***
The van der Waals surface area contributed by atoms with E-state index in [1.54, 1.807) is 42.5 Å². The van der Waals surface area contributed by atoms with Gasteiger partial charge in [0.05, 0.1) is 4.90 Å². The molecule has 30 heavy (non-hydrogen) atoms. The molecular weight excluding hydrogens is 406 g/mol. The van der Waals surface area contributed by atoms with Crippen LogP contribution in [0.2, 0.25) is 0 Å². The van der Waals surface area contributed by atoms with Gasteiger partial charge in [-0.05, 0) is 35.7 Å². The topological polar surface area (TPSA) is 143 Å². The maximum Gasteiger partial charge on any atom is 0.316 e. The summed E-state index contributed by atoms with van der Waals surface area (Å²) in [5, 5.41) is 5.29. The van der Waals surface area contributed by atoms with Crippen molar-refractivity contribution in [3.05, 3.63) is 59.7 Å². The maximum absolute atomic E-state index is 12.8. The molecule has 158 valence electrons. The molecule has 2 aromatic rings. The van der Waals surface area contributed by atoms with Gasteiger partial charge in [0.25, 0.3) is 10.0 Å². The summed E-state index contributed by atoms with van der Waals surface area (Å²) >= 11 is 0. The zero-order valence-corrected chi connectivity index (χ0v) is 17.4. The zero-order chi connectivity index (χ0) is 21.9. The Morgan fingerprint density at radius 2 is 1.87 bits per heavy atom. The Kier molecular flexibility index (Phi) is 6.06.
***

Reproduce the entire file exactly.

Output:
The van der Waals surface area contributed by atoms with E-state index in [1.54, 1.807) is 42.5 Å². The van der Waals surface area contributed by atoms with Gasteiger partial charge in [0.05, 0.1) is 4.90 Å². The molecule has 30 heavy (non-hydrogen) atoms. The molecular weight excluding hydrogens is 406 g/mol. The van der Waals surface area contributed by atoms with Crippen LogP contribution in [0.2, 0.25) is 0 Å². The van der Waals surface area contributed by atoms with Gasteiger partial charge in [-0.05, 0) is 35.7 Å². The topological polar surface area (TPSA) is 143 Å². The maximum Gasteiger partial charge on any atom is 0.316 e. The summed E-state index contributed by atoms with van der Waals surface area (Å²) in [5, 5.41) is 5.29. The van der Waals surface area contributed by atoms with Crippen molar-refractivity contribution in [3.05, 3.63) is 59.7 Å². The maximum absolute atomic E-state index is 12.8. The molecule has 158 valence electrons. The molecule has 2 aromatic rings. The van der Waals surface area contributed by atoms with Gasteiger partial charge in [0.25, 0.3) is 10.0 Å². The summed E-state index contributed by atoms with van der Waals surface area (Å²) >= 11 is 0. The zero-order valence-corrected chi connectivity index (χ0v) is 17.4. The zero-order chi connectivity index (χ0) is 21.9. The Morgan fingerprint density at radius 2 is 1.87 bits per heavy atom. The Kier molecular flexibility index (Phi) is 6.06.